Pax Vobiscum

Pax Vobiscum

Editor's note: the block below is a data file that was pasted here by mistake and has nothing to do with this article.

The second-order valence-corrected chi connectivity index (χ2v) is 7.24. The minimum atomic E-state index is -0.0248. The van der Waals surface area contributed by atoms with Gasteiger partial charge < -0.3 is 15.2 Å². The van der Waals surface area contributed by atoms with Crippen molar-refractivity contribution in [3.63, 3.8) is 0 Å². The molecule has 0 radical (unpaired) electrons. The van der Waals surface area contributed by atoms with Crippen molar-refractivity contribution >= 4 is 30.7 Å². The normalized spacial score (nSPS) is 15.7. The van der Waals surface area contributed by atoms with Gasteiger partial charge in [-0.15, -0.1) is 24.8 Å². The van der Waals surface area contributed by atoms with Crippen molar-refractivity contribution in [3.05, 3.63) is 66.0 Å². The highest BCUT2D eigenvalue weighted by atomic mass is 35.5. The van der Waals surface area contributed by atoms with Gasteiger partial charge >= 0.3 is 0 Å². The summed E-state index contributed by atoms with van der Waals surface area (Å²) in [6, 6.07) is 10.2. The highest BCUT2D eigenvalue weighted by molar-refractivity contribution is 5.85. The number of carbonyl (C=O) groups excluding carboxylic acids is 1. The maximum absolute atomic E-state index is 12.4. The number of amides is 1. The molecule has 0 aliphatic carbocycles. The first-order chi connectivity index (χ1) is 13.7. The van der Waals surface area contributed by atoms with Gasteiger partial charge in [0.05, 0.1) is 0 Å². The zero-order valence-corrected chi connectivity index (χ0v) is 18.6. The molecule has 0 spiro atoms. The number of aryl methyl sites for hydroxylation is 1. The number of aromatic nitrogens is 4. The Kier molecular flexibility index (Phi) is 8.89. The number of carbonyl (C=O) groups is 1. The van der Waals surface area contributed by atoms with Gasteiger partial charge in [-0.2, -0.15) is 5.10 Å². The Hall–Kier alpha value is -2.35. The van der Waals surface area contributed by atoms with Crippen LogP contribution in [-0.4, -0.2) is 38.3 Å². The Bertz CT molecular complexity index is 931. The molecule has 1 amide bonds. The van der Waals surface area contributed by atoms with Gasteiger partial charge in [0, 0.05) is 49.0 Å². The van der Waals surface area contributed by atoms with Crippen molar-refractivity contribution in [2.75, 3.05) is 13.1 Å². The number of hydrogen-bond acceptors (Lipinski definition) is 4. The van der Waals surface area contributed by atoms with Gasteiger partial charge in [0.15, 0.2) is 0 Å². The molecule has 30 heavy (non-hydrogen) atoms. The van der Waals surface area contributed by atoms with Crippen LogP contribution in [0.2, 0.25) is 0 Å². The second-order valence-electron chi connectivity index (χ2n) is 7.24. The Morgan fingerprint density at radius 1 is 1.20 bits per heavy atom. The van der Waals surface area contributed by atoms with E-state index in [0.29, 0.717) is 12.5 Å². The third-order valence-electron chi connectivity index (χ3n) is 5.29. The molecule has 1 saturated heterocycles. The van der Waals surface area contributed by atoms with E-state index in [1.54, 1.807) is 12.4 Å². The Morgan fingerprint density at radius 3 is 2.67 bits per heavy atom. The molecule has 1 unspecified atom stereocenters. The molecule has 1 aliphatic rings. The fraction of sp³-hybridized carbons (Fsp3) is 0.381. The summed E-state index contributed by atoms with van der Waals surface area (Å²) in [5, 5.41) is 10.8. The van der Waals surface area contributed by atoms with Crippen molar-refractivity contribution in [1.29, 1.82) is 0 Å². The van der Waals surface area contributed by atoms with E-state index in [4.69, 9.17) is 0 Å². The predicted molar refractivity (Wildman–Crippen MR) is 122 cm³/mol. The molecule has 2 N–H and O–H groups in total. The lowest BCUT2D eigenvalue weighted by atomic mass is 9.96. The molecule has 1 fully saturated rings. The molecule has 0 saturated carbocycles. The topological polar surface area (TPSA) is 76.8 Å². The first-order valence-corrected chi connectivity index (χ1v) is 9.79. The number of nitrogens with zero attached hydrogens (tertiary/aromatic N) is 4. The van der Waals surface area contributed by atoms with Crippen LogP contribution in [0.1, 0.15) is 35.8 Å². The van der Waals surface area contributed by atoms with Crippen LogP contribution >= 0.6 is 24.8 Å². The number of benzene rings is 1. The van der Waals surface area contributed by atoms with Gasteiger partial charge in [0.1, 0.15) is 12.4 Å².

PAX VOBISCUM HENRY DRUMMOND I heard the other morning a sermon by a distinguished preacher upon "Rest." It was full of beautiful thoughts; but when I came to ask myself "How does he say I can get Rest?" there was no answer. The sermon was sincerely meant to be practical yet it contained no experience that seemed to me to be tangible nor any advice which could help me to find the thing itself as I went about the world that afternoon. Yet this omission of the only important problem was not the fault of the preacher. The whole popular religion is in the twilight here. And when pressed for really working specifics for the experiences with which it deals it falters and seems to lose itself in mist. The want of connection between the great words of religion and every-day life has bewildered and discouraged all of us. Christianity possesses the noblest words in the language; its literature overflows with terms expressive of the greatest and happiest moods which can fill the soul of man. Rest Joy Peace Faith Love Light--these words occur with such persistency in hymns and prayers that an observer might think they formed the staple of Christian experience. But on coming to close quarters with the actual life of most of us how surely would he be disenchanted. I do not think we ourselves are aware how much our religious life is made up of phrases; how much of what we call Christian experience is only a dialect of the Churches a mere religious phraseology with almost nothing behind it in what we really feel and know. To some of us indeed the Christian experiences seem further away than when we took the first steps in the Christian life. That life has not opened out as we had hoped; we do not regret our religion but we are disappointed with it. There are times perhaps when wandering notes from a diviner music stray into our spirits; but these experiences come at few and fitful moments. We have no sense of possession in them. When they visit us it is a surprise. When they leave us it is without explanation. When we wish their return we do not know how to secure it. All which points to a religion without solid base and a poor and flickering life. It means a great bankruptcy in those experiences which give Christianity its personal solace and make it attractive to the world and a great uncertainty as to any remedy. It is as if we knew everything about health--except the way to get it. I am quite sure that the difficulty does not lie in the fact that men are not in earnest. This is simply not the fact. All around us Christians are wearing themselves out in trying to be better. The amount of spiritual longing in the world--in the hearts of unnumbered thousands of men and women in whom we should never suspect it; among the wise and thoughtful; among the young and gay who seldom assuage and never betray their thirst--this is one of the most wonderful and touching facts of life. It is not more heat that is needed but more light; not more force but a wiser direction to be given to very real energies already there. The Address which follows is offered as a humble contribution to this problem and in the hope that it may help some who are "seeking Rest and finding none" to a firmer footing on one great solid simple principle which underlies not the Christian experiences alone but all experiences and all life. What Christian experience wants is _thread_ a vertebral column method. It is impossible to believe that there is no remedy for its unevenness and dishevelment or that the remedy is a secret. The idea also that some few men by happy chance or happier temperament have been given the secret--as if there were some sort of knack or trick of it--is wholly incredible. Religion must ripen its fruit for every temperament; and the way even into its highest heights must be by a gateway through which the peoples of the world may pass. I shall try to lead up to this gateway by a very familiar path. But as that path is strangely unfrequented and even unknown where it passes into the religious sphere I must dwell for a moment on the commonest of commonplaces. EFFECTS REQUIRE CAUSES Nothing that happens in the world happens by chance. God is a God of order. Everything is arranged upon definite principles and never at random. The world even the religious world is governed by law. Character is governed by law. Happiness is governed by law. The Christian experiences are governed by law. Men forgetting this expect Rest Joy Peace Faith to drop into their souls from the air like snow or rain. But in point of fact they do not do so; and if they did they would no less have their origin in previous activities and be controlled by natural laws. Rain and snow do drop from the air but not without a long previous history. They are the mature effects of former causes. Equally so are Rest and Peace and Joy. They too have each a previous history. Storms and winds and calms are not accidents but are brought about by antecedent circumstances. Rest and Peace are but calms in man's inward nature and arise through causes as definite and as inevitable. Realize it thoroughly: it is a methodical not an accidental world. If a housewife turns out a good cake it is the result of a sound receipt carefully applied. She cannot mix the assigned ingredients and fire them for the appropriate time without producing the result. It is not she who has made the cake; it is nature. She brings related things together; sets causes at work; these causes bring about the result. She is not a creator but an intermediary. She does not expect random causes to produce specific effects--random ingredients would only produce random cakes. So it is in the making of Christian experiences. Certain lines are followed; certain effects are the result. These effects cannot but be the result. But the result can never take place without the previous cause. To expect results without antecedents is to expect cakes without ingredients. That impossibility is precisely the almost universal expectation. Now what I mainly wish to do is to help you firmly to grasp this simple principle of Cause and Effect in the spiritual world. And instead of applying the principle generally to each of the Christian experiences in turn I shall examine its application to one in some little detail. The one I shall select is Rest. And I think any one who follows the application in this single instance will be able to apply it for himself to all the others. Take such a sentence as this: African explorers are subject to fevers which cause restlessness and delirium. Note the expression "cause restlessness." _Restlessness has a cause_. Clearly then any one who wished to get rid of restlessness would proceed at once to deal with the cause. If that were not removed a doctor might prescribe a hundred things and all might be taken in turn without producing the least effect. Things are so arranged in the original planning of the world that certain effects must follow certain causes and certain causes must be abolished before certain effects can be removed. Certain parts of Africa are inseparably linked with the physical experience called fever; this fever is in turn infallibly linked with a mental experience called restlessness and delirium. To abolish the mental experience the radical method would be to abolish the physical experience and the way of abolishing the physical experience would be to abolish Africa or to cease to go there. Now this holds good for all other forms of Restlessness. Every other form and kind of Restlessness in the world has a definite cause and the particular kind of Restlessness can only be removed by removing the allotted cause. All this is also true of Rest. Restlessness has a cause: must not _Rest_ have a cause? Necessarily. If it were a chance world we would not expect this; but being a methodical world it cannot be otherwise. Rest physical rest moral rest spiritual rest every kind of rest has a cause as certainly as restlessness. Now causes are discriminating. There is one kind of cause for every particular effect and no other; and if one particular effect is desired the corresponding cause must be set in motion. It is no use proposing finely devised schemes or going through general pious exercises in the hope that somehow Rest will come. The Christian life is not casual but causal. All nature is a standing protest against the absurdity of expecting to secure spiritual effects or any effects without the employment of appropriate causes. The Great Teacher dealt what ought to have been the final blow to this infinite irrelevancy by a single question "Do men gather grapes of thorns or figs of thistles?" Why then did the Great Teacher not educate His followers fully? Why did He not tell us for example how such a thing as Rest might be obtained? The answer is that _He did_. But plainly explicitly in so many words? Yes plainly explicitly in so many words. He assigned Rest to its cause in words with which each of us has been familiar from his earliest childhood. He begins you remember--for you at once know the passage I refer to--almost as if Rest could be had without any cause: "Come unto me" He says "and I will _give_ you Rest." Rest apparently was a favour to be bestowed; men had but to come to Him; He would give it to every applicant. But the next sentence takes that all back. The qualification indeed is added instantaneously. For what the first sentence seemed to give was next thing to an impossibility. For how in a literal sense can Rest be _given_? One could no more give away Rest than he could give away Laughter. We speak of "causing" laughter which we can do; but we cannot give it away. When we speak of giving pain we know perfectly well we cannot give pain away. And when we aim at giving pleasure all that we do is to arrange a set of circumstances in such a way as that these shall cause pleasure. Of course there is a sense and a very wonderful sense in which a Great Personality breathes upon all who come within its influence an abiding peace and trust. Men can be to other men as the shadow of a great rock in a thirsty land. Much more Christ; much more Christ as Perfect Man; much more still as Saviour of the world. But it is not this of which I speak. When Christ said He would give men Rest He meant simply that He would put them in the way of it. By no act of conveyance would or could He make over His own Rest to them. He could give them His receipt for it. That was all. But He would not make it for them; for one thing it was not in His plan to make it for them; for another thing men were not so planned that it could be made for them; and for yet another thing it was a thousand times better that they should make it for themselves. That this is the meaning becomes obvious from the wording of the second sentence: "Learn of Me and ye shall _find_ Rest." Rest that is to say is not a thing that can be given but a thing to be _acquired_. It comes not by an act but by a process. It is not to be found in a happy hour as one finds a treasure; but slowly as one finds knowledge. It could indeed be no more found in a moment than could knowledge. A soil has to be prepared for it. Like a fine fruit it will grow in one climate and not in another; at one altitude and not at another. Like all growths it will have an orderly development and mature by slow degrees. The nature of this slow process Christ clearly defines when He says we are to achieve Rest by _learning_. "Learn of Me" He says "and ye shall find rest to your souls." Now consider the extraordinary originality of this utterance. How novel the connection between these two words "Learn" and "Rest"? How few of us have ever associated them--ever thought that Rest was a thing to be learned; ever laid ourselves out for it as we would to learn a language; ever practised it as we would practise the violin? Does it not show how entirely new Christ's teaching still is to the world that so old and threadbare an aphorism should still be so little applied? The last thing most of us would have thought of would have been to associate _Rest_ with _Work_. What must one work at? What is that which if duly learned will find the soul of man in Rest? Christ answers without the least hesitation. He specifies two things--Meekness and Lowliness. "Learn of Me" He says "for I am _meek_ and _lowly_ in heart." Now these two things are not chosen at random. To these accomplishments in a special way Rest is attached. Learn these in short and you have already found Rest. These as they stand are direct causes of Rest; will produce it at once; cannot but produce it at once. And if you think for a single moment you will see how this is necessarily so for causes are never arbitrary and the connection between antecedent and consequent here and everywhere lies deep in the nature of things. What is the connection then? I answer by a further question. What are the chief causes of _Unrest_? If you know yourself you will answer Pride Selfishness Ambition. As you look back upon the past years of your life is it not true that its unhappiness has chiefly come from the succession of personal mortifications and almost trivial disappointments which the intercourse of life has brought you? Great trials come at lengthened intervals and we rise to breast them; but it is the petty friction of our every-day life with one another the jar of business or of work the discord of the domestic circle the collapse of our ambition the crossing of our will or the taking down of our conceit which make inward peace impossible. Wounded vanity then disappointed hopes unsatisfied selfishness--these are the old vulgar universal sources of man's unrest. Now it is obvious why Christ pointed out as the two chief objects for attainment the exact opposites of these. To Meekness and Lowliness these things simply do not exist. They cure unrest by making it impossible. These remedies do not trifle with surface symptoms; they strike at once at removing causes. The ceaseless chagrin of a self-centred life can be removed at once by learning Meekness and Lowliness of heart. He who learns them is forever proof against it. He lives henceforth a charmed life. Christianity is a fine inoculation a transfusion of healthy blood into an anaemic or poisoned soul. No fever can attack a perfectly sound body; no fever of unrest can disturb a soul which has breathed the air or learned the ways of Christ. Men sigh for the wings of a dove that they may fly away and be at Rest. But flying away will not help us. "The Kingdom of God is _within you_." We aspire to the top to look for Rest; it lies at the bottom. Water rests only when it gets to the lowest place. So do men. Hence be lowly. The man who has no opinion of himself at all can never be hurt if others do not acknowledge him. Hence be meek. He who is without expectation cannot fret if nothing comes to him. It is self-evident that these things are so. The lowly man and the meek man are really above all other men above all other things. They dominate the world because they do not care for it. The miser does not possess gold gold possesses him. But the meek possess it. "The meek" said Christ "inherit the earth." They do not buy it; they do not conquer it but they inherit it. There are people who go about the world looking out for slights and they are necessarily miserable for they find them at every turn--especially the imaginary ones. One has the same pity for such men as for the very poor. They are the morally illiterate. They have had no real education for they have never learned how to live. Few men know how to live. We grow up at random carrying into mature life the merely animal methods and motives which we had as little children. And it does not occur to us that all this must be changed; that much of it must be reversed that life is the finest of the Fine Arts that it has to be learned with lifelong patience and that the years of our pilgrimage are all too short to master it triumphantly. Yet this is what Christianity is for--to teach men the Art of Life. And its whole curriculum lies in one word--"Learn of me." Unlike most education this is almost purely personal; it is not to be had from books or lectures or creeds or doctrines. It is a study from the life. Christ never said much in mere words about the Christian graces. He lived them He was them. Yet we do not merely copy Him. We learn His art by living with Him like the old apprentices with their masters. Now we understand it all? Christ's invitation to the weary and heavy-laden is a call to begin life over again upon a new principle--upon His own principle. "Watch My way of doing things" He says. "Follow Me. Take life as I take it. Be meek and lowly and you will find Rest." I do not say remember that the Christian life to every man or to any man can be a bed of roses. No educational process can be this. And perhaps if some men knew how much was involved in the simple "learn" of Christ they would not enter His school with so irresponsible a heart. For there is not only much to learn but much to unlearn. Many men never go to this school at all till their disposition is already half ruined and character has taken on its fatal set. To learn arithmetic is difficult at fifty--much more to learn Christianity. To learn simply what it is to be meek and lowly in the case of one who has had no lessons in that in childhood may cost him half of what he values most on earth. Do we realize for instance that the way of teaching humility is generally by _humiliation_? There is probably no other school for it. When a man enters himself as a pupil in such a school it means a very great thing. There is much Rest there but there is also much Work. I should be wrong even though my theme is the brighter side to ignore the cross and minimise the cost. Only it gives to the cross a more definite meaning and a rarer value to connect it thus directly and _causally_ with the growth of the inner life. Our platitudes on the "benefits of affliction" are usually about as vague as our theories of Christian Experience. "Somehow" we believe affliction does us good. But it is not a question of "Somehow." The result is definite calculable necessary. It is under the strictest law of cause and effect. The first effect of losing one's fortune for instance is humiliation; and the effect of humiliation as we have just seen is to make one humble; and the effect of being humble is to produce Rest. It is a roundabout way apparently of producing Rest; but Nature generally works by circular processes; and it is not certain that there is any other way of becoming humble or of finding Rest. If a man could make himself humble to order it might simplify matters but we do not find that this happens. Hence we must all go through the mill. Hence death death to the lower self is the nearest gate and the quickest road to life. Yet this is only half the truth. Christ's life outwardly was one of the most troubled lives that was ever lived: Tempest and tumult tumult and tempest the waves breaking over it all the time till the worn body was laid in the grave. But the inner life was a sea of glass. The great calm was always there. At any moment you might have gone to Him and found Rest. And even when the bloodhounds were dogging him in the streets of Jerusalem He turned to His disciples and offered them as a last legacy "My peace." Nothing ever for a moment broke the serenity of Christ's life on earth. Misfortune could not reach Him; He had no fortune. Food raiment money--fountain-heads of half the world's weariness--He simply did not care for; they played no part in His life; He "took no thought" for them. It was impossible to affect Him by lowering His reputation; He had already made Himself of no reputation. He was dumb before insult. When He was reviled He reviled not-again. In fact there was nothing that the world could do to Him that could ruffle the surface of His spirit. Such living as mere living is altogether unique. It is only when we see what it was in Him that we can know what the word Rest means. It lies not in emotions nor in the absence of emotions. It is not a hallowed feeling that comes over us in church. It is not something that the preacher has in his voice. It is not in nature or in poetry or in music--though in all these there is soothing. It is the mind at leisure from itself. It is the perfect poise of the soul; the absolute adjustment of the inward man to the stress of all outward things; the preparedness against every emergency; the stability of assured convictions; the eternal calm of an invulnerable faith; the repose of a heart set deep in God. It is the mood of the man who says with Browning "God's in His Heaven all's well with the world." Two painters each painted a picture to illustrate his conception of rest. The first chose for his scene a still lone lake among the far-off mountains. The second threw on his canvas a thundering waterfall with a fragile birch-tree bending over the foam; at the fork of a branch almost wet with the cataract's spray a robin sat on its nest. The first was only _Stagnation_; the last was _Rest_. For in Rest there are always two elements--tranquillity and energy; silence and turbulence; creation and destruction; fearlessness and fearfulness. This it was in Christ. It is quite plain from all this that whatever else He claimed to be or to do He at least knew how to live. All this is the perfection of living of living in the mere sense of passing through the world in the best way. Hence His anxiety to communicate His idea of life to others. He came He said to give men life true life a more abundant life than they were living; "the life" as the fine phrase in the Revised Version has it "that is life indeed." This is what He himself possessed and it was this which He offers to all mankind. And hence His direct appeal for all to come to Him who had not made much of life who were weary and heavy-laden. These He would teach His secret. They also should know "the life that is life indeed." WHAT YOKES ARE FOR There is still one doubt to clear up. After the statement "Learn of Me" Christ throws in the disconcerting qualification "_Take My yoke_ upon you and learn of Me." Why if all this be true does He call it a _yoke_? Why while professing to give Rest does He with the next breath whisper "_burden_"? Is the Christian life after all what its enemies take it for--an additional weight to the already great woe of life some extra punctiliousness about duty some painful devotion to observances some heavy restriction and trammelling of all that is joyous and free in the world? Is life not hard and sorrowful enough without being fettered with yet another yoke? It is astounding how so glaring a misunderstanding of this plain sentence should ever have passed into currency. Did you ever stop to ask what a yoke is really for? Is it to be a burden to the animal which wears it? It is just the opposite. It is to make its burden light. Attached to the oxen in any other way than by a yoke the plough would be intolerable. Worked by means of a yoke it is light. A yoke is not an instrument of torture; it is an instrument of mercy. It is not a malicious contrivance for making work hard; it is a gentle device to make hard labour light. It is not meant to give pain but to save pain. And yet men speak of the yoke of Christ as if it were a slavery and look upon those who wear it as objects of compassion. For generations we have had homilies on "The Yoke of Christ" some delighting in portraying its narrow exactions; some seeking in these exactions the marks of its divinity; others apologising for it and toning it down; still others assuring us that although it be very bad it is not to be compared with the positive blessings of Christianity. How many especially among the young has this one mistaken phrase driven forever away from the kingdom of God? Instead of making Christ attractive it makes Him out a taskmaster narrowing life by petty restrictions calling for self-denial where none is necessary making misery a virtue under the plea that it is the yoke of Christ and happiness criminal because it now and then evades it. According to this conception Christians are at best the victims of a depressing fate; their life is a penance; and their hope for the next world purchased by a slow martyrdom in this. The mistake has arisen from taking the word "yoke" here in the same sense as in the expressions "under the yoke" or "wear the yoke in his youth." But in Christ's illustration it is not _jugum_ of the Roman soldier but the simple "harness" or "ox-collar" of the Eastern peasant. It is the literal wooden yoke which He with His own hands in the ...